I was recently interviewed for an article about solar chargers. Many who read this blog know that I'm not a fan of carrying them on east coast trails for one reason... Check out the article below!
Solar panels have become a popular way to charge devices on the go, whether hiking, mountain biking, or just spending time outdoors. But depending on the region you’re in, relying solely on the sun for power may not be the best option. What works in the real world? To find out, we spoke with two diehard hikers who have carried solar chargers in all conditions. Here, they share their stories about what works, what doesn’t — and how to choose the right setup for your own adventures.
Location and Climate
First, it’s important to evaluate where you’ll be using the charger. Not surprisingly, solar panels need direct sunlight. Without direct sunlight, the panel will turn on and off as it collects and doesn’t collect power.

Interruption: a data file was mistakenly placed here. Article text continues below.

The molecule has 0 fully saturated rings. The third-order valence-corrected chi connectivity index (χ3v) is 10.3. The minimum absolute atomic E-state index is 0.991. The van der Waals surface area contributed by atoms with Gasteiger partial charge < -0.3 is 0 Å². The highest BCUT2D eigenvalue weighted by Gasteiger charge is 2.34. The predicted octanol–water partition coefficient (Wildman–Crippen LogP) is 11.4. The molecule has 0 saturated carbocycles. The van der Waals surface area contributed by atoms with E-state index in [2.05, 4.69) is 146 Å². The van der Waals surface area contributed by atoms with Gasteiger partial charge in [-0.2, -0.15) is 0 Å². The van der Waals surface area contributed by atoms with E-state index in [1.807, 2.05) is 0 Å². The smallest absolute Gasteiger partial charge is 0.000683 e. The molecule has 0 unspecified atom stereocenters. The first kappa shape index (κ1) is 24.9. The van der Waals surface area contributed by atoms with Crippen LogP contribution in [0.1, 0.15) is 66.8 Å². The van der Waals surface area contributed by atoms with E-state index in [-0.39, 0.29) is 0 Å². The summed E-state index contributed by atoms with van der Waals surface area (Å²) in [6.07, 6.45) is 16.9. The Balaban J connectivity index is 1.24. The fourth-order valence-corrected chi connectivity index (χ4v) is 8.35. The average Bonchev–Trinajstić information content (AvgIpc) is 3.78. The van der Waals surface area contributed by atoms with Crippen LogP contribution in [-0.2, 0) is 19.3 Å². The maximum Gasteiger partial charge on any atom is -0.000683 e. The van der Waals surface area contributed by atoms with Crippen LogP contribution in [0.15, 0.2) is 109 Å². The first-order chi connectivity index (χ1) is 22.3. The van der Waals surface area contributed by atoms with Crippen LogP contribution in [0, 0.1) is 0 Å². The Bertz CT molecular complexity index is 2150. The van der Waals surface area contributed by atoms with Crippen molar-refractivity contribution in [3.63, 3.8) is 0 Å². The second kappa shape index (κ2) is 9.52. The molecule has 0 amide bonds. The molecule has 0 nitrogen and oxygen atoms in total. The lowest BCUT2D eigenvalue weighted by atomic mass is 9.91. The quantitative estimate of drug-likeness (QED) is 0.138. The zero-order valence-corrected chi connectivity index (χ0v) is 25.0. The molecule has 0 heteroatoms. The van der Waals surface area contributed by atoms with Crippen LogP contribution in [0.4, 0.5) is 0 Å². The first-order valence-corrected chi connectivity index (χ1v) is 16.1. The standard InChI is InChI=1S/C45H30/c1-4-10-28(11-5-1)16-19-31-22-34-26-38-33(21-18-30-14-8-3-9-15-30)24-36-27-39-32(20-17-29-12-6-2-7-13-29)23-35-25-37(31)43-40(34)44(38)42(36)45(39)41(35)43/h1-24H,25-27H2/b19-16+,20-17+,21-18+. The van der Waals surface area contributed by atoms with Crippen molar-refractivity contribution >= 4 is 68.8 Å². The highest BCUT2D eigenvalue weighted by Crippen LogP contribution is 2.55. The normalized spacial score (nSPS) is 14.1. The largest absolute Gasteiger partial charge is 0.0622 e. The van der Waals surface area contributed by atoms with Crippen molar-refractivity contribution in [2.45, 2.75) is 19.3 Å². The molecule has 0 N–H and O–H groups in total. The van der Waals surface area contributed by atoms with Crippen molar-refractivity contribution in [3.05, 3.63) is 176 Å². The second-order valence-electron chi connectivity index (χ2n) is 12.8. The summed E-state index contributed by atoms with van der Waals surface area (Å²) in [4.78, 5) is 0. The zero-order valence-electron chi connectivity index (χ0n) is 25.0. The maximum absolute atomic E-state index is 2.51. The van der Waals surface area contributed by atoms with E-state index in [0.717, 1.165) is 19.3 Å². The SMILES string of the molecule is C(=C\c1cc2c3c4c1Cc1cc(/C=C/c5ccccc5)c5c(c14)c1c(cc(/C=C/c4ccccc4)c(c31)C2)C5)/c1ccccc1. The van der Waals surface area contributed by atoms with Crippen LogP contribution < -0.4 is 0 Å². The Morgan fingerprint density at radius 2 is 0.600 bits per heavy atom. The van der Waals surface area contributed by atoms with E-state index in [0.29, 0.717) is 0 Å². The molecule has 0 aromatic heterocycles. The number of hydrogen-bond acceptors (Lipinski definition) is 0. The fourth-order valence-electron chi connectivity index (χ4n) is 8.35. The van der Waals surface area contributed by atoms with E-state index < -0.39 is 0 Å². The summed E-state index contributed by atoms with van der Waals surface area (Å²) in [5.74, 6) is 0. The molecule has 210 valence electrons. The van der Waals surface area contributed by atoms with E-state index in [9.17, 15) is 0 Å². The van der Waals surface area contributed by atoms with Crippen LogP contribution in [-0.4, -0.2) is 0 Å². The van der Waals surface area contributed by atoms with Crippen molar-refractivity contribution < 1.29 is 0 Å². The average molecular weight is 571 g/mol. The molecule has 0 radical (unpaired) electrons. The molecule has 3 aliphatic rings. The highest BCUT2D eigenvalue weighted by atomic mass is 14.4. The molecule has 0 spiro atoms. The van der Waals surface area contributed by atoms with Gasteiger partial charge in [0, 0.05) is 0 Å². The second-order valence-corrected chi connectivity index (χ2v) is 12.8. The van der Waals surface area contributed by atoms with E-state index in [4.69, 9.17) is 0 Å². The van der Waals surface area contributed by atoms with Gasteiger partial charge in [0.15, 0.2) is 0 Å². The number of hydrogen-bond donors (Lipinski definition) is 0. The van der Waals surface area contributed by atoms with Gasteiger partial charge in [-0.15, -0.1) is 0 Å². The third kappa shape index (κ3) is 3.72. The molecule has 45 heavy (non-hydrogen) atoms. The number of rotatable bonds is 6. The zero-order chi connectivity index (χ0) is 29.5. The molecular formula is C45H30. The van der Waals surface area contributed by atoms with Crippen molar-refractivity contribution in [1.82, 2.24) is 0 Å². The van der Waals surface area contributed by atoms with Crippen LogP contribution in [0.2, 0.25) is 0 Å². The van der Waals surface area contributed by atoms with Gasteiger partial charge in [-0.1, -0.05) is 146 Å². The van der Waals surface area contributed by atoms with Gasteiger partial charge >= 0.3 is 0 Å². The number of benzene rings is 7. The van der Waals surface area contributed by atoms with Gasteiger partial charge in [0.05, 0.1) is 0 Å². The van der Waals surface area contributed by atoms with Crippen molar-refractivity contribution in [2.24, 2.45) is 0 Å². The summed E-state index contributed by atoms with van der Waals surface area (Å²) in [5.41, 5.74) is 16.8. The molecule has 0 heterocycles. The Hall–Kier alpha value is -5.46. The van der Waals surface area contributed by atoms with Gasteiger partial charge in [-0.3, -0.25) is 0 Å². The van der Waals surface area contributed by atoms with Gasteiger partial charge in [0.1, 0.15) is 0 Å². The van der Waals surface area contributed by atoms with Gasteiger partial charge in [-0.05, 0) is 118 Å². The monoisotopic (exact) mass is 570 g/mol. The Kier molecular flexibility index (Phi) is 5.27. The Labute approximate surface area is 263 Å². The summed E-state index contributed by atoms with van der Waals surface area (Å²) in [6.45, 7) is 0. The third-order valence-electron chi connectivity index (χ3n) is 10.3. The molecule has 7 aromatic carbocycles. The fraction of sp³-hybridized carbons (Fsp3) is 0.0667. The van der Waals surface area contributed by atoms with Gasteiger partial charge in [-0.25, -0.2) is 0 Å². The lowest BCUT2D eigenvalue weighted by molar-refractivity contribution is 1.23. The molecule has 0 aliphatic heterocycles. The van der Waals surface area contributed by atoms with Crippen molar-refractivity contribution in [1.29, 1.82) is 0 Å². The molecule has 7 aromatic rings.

Hiking on the East Coast typically means you’ll be in and out of direct sunlight throughout the day. Jennifer “Sprinkles” Kelley is a backpacking guide who has hiked the Appalachian Trail (AT), Long Trail, Benton MacKaye Trail, and half of the Finger Lakes Trail. She’s also completed the Great Smoky Mountains 900 miles, and documents her adventures online.
Throughout her adventures, she has attempted to use a solar charger a number of times. On the AT, Kelley sent her charging system home after the first 30 miles when she realized the tree cover wouldn’t allow for enough direct sunlight.
In 2013, Kelley worked at the AT Lodge in Millinocket, Maine—the closest town to Mount Katahdin and where most AT thru-hikers start or finish their journeys.
“Solar chargers were the number one item I took out of packs during pack shakedowns. Hikers refused to believe that the AT is called the green tunnel for a reason,” Kelley tells Digital Trends. “Often, when we picked hikers back up at Jo-Mary Road (approximately 50 miles south on the trail), hikers would then mail home the chargers.”
Now she guides backpacking trips in the Great Smoky Mountains National Park, and she still has trouble convincing people to leave their solar chargers at home.
“I’ll tell people to leave behind the charger and they’ll sneak it back into their packs,” Kelley says. “On the last morning of a trip, I ask: ‘tell me two things you brought with you that you’ll never bring backpacking again.’ People always admit to bringing the chargers.”
Read more: http://www.digitaltrends.com/outdoors/how-to-choose-a-solar-panel-charger-for-backpacking/#ixzz4TJkLrrIx